As skippers go, Davey among the most special
VIERA, Fla. -- The man dressing in the manager's office appears quite tanned and rested. Thirty years ago, that would have qualified him to manage the Yankees, as George Steinbrenner judged Billy Martin fit to return to the job if he passed the owner's "tanned and rested" test. Instead the man looking healthy and ready to begin a baseball season of promise is Davey Johnson, the manager of the Washington Nationals, the most talent-laden entry in the National League.
Johnson is in position for a second Spring Training with the Nationals. The first preceded a season of 98 victories, the most in the game. The second comes with expectations for another occupied October and for more reasons to consider Johnson one of the special managers in the long history of the game.
He comes with baggage -- at least two suitcases, a duffel bag and a carry-on filled with success. Johnson has managed the Mets, Reds, Orioles, Dodgers and, since June 27, 2011, the transplanted franchise in the nation's capital. And everywhere Davey has gone, success was sure to follow.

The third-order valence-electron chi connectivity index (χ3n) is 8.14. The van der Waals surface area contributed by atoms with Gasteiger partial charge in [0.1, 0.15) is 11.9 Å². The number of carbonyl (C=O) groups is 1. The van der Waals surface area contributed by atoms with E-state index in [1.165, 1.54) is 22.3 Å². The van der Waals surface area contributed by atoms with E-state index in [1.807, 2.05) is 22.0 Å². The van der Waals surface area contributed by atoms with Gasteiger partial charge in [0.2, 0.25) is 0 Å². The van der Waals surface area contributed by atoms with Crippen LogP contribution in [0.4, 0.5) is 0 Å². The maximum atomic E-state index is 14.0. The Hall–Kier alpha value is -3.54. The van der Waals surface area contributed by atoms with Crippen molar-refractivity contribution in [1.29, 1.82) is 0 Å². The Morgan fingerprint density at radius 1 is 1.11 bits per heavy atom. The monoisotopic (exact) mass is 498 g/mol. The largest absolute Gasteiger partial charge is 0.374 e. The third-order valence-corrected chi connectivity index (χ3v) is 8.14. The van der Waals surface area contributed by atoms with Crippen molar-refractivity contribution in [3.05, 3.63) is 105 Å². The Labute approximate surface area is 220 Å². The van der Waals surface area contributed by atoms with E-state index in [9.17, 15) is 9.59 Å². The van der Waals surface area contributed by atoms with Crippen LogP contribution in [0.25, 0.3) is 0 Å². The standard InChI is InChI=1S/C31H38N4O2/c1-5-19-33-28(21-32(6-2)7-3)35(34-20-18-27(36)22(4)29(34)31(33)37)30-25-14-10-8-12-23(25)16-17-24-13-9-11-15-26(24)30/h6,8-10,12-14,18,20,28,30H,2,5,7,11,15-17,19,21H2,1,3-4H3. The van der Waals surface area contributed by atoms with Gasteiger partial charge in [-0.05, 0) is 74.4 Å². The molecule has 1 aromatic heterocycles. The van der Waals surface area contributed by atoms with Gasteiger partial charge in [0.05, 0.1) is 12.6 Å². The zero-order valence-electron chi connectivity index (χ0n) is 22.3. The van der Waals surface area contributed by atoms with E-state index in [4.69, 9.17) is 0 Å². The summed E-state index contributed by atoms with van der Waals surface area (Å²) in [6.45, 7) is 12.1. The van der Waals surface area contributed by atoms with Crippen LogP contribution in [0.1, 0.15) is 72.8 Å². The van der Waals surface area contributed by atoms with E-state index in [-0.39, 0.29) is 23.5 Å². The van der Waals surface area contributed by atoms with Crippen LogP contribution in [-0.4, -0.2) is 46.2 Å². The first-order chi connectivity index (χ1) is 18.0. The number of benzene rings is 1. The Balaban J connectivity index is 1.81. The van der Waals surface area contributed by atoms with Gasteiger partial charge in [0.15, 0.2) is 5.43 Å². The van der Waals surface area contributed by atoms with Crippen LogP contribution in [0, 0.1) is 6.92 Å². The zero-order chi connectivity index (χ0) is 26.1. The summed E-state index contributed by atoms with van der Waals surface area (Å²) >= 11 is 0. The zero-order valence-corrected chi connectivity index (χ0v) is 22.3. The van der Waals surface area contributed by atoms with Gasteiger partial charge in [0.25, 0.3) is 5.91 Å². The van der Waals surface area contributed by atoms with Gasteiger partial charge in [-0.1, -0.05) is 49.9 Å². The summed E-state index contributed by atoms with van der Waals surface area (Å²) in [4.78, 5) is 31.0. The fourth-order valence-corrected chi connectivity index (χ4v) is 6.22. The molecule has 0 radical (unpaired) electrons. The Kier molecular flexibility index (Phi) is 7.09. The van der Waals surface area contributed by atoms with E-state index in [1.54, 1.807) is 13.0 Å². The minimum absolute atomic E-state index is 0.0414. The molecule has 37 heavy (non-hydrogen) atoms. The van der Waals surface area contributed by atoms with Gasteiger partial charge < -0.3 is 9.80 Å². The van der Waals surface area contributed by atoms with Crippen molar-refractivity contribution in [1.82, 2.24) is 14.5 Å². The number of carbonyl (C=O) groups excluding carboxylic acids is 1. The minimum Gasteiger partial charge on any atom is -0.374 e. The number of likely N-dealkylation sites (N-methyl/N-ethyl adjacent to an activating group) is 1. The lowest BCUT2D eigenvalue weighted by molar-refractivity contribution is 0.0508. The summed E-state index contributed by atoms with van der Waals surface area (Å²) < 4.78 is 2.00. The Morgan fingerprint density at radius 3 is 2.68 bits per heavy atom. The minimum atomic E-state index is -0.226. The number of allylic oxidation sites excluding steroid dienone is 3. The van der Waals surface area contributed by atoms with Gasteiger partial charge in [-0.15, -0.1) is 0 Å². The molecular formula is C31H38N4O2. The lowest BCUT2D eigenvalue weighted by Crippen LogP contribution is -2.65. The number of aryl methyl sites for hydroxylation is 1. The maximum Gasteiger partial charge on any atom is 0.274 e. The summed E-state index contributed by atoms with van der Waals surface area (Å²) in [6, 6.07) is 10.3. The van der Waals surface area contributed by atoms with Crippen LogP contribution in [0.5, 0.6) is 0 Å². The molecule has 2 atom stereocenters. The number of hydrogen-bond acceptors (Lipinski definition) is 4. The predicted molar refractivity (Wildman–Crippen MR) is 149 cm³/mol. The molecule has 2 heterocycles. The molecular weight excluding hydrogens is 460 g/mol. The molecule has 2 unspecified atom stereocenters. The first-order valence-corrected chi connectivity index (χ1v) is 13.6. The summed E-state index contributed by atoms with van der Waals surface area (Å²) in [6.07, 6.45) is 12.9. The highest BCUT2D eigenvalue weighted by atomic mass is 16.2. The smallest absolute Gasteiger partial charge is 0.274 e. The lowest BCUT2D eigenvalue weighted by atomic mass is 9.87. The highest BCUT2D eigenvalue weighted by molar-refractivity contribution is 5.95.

He has run a team from the first day of Spring Training through the last game of the regular season 13 times. Those seasons produced six first-place finishes, six runnerup finishes, five records with at least 98 victories and six others with at least 85.
This man knows what he's doing -- to such a degree that he already has been assessed by the Veterans Committee for Hall of Fame induction, and since then he has padded his resumé. Moreover, for seven summers he was an integral component, the second baseman, of one of the premier teams of the last 50 years, the Orioles of the late '60s and early '70s. And 40 years ago he put together an extraordinary offensive season for a second baseman -- 43 home runs and 99 RBIs for the Braves.